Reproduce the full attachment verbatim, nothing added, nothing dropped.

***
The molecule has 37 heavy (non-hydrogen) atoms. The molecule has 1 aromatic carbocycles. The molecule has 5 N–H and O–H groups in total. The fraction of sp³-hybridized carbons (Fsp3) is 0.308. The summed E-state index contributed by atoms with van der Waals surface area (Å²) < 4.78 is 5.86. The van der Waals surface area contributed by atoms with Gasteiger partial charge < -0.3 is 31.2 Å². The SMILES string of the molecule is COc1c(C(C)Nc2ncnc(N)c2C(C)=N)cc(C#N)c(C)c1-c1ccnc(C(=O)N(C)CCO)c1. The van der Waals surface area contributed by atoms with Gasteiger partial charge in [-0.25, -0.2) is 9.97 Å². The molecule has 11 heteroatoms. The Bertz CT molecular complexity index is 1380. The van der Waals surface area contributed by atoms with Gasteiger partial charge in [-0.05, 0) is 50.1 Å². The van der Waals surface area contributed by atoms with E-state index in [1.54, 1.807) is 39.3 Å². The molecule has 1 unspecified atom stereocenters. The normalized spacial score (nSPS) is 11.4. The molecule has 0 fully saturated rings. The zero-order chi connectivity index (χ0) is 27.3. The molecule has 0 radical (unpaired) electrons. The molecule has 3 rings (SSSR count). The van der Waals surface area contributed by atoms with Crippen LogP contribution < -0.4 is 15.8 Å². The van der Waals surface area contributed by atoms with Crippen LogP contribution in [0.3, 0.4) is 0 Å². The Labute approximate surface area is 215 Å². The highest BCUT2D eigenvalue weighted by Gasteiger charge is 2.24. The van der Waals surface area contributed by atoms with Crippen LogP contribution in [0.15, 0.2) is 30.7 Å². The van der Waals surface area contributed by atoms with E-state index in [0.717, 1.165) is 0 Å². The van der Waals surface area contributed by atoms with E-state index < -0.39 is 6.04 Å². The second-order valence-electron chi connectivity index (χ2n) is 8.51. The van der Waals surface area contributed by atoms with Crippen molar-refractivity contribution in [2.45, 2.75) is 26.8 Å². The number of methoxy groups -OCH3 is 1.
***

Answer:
The molecule has 37 heavy (non-hydrogen) atoms. The molecule has 1 aromatic carbocycles. The molecule has 5 N–H and O–H groups in total. The fraction of sp³-hybridized carbons (Fsp3) is 0.308. The summed E-state index contributed by atoms with van der Waals surface area (Å²) < 4.78 is 5.86. The van der Waals surface area contributed by atoms with Gasteiger partial charge < -0.3 is 31.2 Å². The SMILES string of the molecule is COc1c(C(C)Nc2ncnc(N)c2C(C)=N)cc(C#N)c(C)c1-c1ccnc(C(=O)N(C)CCO)c1. The van der Waals surface area contributed by atoms with Gasteiger partial charge in [-0.25, -0.2) is 9.97 Å². The molecule has 11 heteroatoms. The Bertz CT molecular complexity index is 1380. The van der Waals surface area contributed by atoms with Gasteiger partial charge in [-0.05, 0) is 50.1 Å². The van der Waals surface area contributed by atoms with E-state index in [1.54, 1.807) is 39.3 Å². The molecule has 1 unspecified atom stereocenters. The normalized spacial score (nSPS) is 11.4. The molecule has 0 fully saturated rings. The zero-order chi connectivity index (χ0) is 27.3. The molecule has 0 radical (unpaired) electrons. The molecule has 3 rings (SSSR count). The van der Waals surface area contributed by atoms with Crippen LogP contribution < -0.4 is 15.8 Å². The van der Waals surface area contributed by atoms with Crippen LogP contribution in [0.3, 0.4) is 0 Å². The Labute approximate surface area is 215 Å². The highest BCUT2D eigenvalue weighted by Gasteiger charge is 2.24. The van der Waals surface area contributed by atoms with Crippen LogP contribution in [0.15, 0.2) is 30.7 Å². The van der Waals surface area contributed by atoms with E-state index in [0.717, 1.165) is 0 Å². The van der Waals surface area contributed by atoms with E-state index < -0.39 is 6.04 Å². The second-order valence-electron chi connectivity index (χ2n) is 8.51. The van der Waals surface area contributed by atoms with Crippen molar-refractivity contribution in [2.45, 2.75) is 26.8 Å². The number of methoxy groups -OCH3 is 1.